Singapore Telecommunications Ltd. was around back when the telegraph was still cool. Now the 139-year-old company is experimenting with video games as a way to raise its profile with millennials.
The telecom giant announced it plans to start a competitive gaming league this year and will eventually sponsor its own team. Esports may already be big business in markets ranging from the US to China, but it’s going to be bigger. Goldman Sachs Group Inc. estimates global sales will reach $3 billion annually by 2022, with an audience that rivals the current viewership of the National Football League in the US.
The foray into gaming is the brainchild of Arthur Lang, the former Morgan Stanley banker who took over Singtel’s international operations last April, looking to diversify from traditional businesses where competition is toughening. City regulators in 2016 granted a fourth telecom license to rival TPG Telecom Ltd. and streaming services like Netflix Inc. are pulling viewers away from Singtel’s television channels.
“Telecom companies around the world are facing certain challenges with the changes that we’re seeing in the digital economy. Singtel and other companies are preparing to adjust to that,” said Rohit Sipahimalani, joint head of the portfolio strategy and risk group at Singapore’s state investment firm, Temasek Holdings Pte., which owns almost half of the company.
To remake itself, Singtel has bought cyber security and digital marketing businesses, but it still gets about 76 percent of its sales from telecom services. The shares have lost more than a quarter of their value since their 2015 peak, although they’ve had a bounce last week as investors snapped up defensive shares amid trade-war jitters.
Lang, 46, said he doesn’t play video games, but in an interview last week at Singtel’s headquarters, he laid out a rationale for the new venture.
“This is really an effort to engage our customers,” he said. Esports are becoming mainstream and will draw in millennials, who make up most of the region’s 600 million subscribers, he said.
Lang started making moves soon after coming over from property developer CapitaLand Ltd., where he was chief financial officer. In November, he signed a deal that made Singtel the only provider in Asia offering Razer Inc.’s gaming smartphone at retail stores.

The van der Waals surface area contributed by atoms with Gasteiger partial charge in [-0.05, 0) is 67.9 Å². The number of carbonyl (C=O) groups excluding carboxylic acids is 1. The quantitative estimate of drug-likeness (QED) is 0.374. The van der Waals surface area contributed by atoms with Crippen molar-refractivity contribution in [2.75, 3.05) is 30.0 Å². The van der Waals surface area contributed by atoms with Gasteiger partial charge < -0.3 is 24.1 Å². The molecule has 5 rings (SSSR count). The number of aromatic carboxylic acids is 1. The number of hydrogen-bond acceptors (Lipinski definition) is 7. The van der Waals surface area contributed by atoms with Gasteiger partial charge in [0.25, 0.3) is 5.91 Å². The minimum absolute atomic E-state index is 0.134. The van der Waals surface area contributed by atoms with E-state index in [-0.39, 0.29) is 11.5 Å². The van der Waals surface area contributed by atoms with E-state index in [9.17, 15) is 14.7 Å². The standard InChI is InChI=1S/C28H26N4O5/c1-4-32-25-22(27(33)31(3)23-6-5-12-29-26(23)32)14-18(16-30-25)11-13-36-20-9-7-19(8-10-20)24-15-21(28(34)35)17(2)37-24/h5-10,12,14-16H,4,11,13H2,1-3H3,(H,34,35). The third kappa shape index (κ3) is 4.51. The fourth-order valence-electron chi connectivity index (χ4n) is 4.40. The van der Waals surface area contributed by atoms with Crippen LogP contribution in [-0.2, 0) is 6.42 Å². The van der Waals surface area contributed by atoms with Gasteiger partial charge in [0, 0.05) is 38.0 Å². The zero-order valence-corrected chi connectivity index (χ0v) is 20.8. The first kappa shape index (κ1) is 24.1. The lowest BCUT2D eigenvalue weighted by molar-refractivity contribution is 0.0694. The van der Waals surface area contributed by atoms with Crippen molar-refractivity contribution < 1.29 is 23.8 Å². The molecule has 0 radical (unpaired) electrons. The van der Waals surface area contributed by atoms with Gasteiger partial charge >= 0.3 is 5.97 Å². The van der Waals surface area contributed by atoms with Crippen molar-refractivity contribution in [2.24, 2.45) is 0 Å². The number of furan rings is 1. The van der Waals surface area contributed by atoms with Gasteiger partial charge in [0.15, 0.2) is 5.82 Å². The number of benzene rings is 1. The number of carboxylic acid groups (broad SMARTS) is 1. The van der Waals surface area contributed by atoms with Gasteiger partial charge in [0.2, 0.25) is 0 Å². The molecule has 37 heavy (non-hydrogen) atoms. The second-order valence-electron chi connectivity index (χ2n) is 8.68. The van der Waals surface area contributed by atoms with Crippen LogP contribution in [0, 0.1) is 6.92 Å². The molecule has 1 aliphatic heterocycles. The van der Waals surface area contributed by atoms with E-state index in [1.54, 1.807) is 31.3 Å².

In March, he announced a plan to connect all of Singtel’s mobile wallet services in a single network, so customers will be able to use their phones to make payments at shops just about anywhere in Southeast Asia.
“I knew after even a month of visiting these companies, there was something we had to do,” he said, referring to Singtel’s subsidiaries in Indonesia, Philippines, Thailand and India. “If we want to target the millennial customer, how we can engage them more is really talking about new content.”
One model for the gaming plan came from South Korea, where SK Telecom Co. has been using esports as a marketing tool for years, sponsoring a team that dominates play in “League of Legends,” a game that last year attracted 58 million viewers for its world finals.
Singtel is starting its gaming push by holding its first regional esports championship in early October at Singapore’s Suntec convention center, with the event broadcast on its channels and partner platforms. The company plans to sell 3,000 tickets for the 3-day tournament.
Players will compete for a prize pool of $300,000 and games will include Valve Corp.’s “Dota 2,” Activision Blizzard Inc.’s “Hearthstone,” and an international version of Tencent Holdings Ltd.’s “Honour of Kings” marketed as “Arena of Valour.” The plan is to add more tournaments each year.
Singtel also said it will recruiting a team to represent Singapore in international competitions, such as the 2022 Asian Games in Hangzhou, China, where gaming will be a medal sport along with soccer, and track and field events.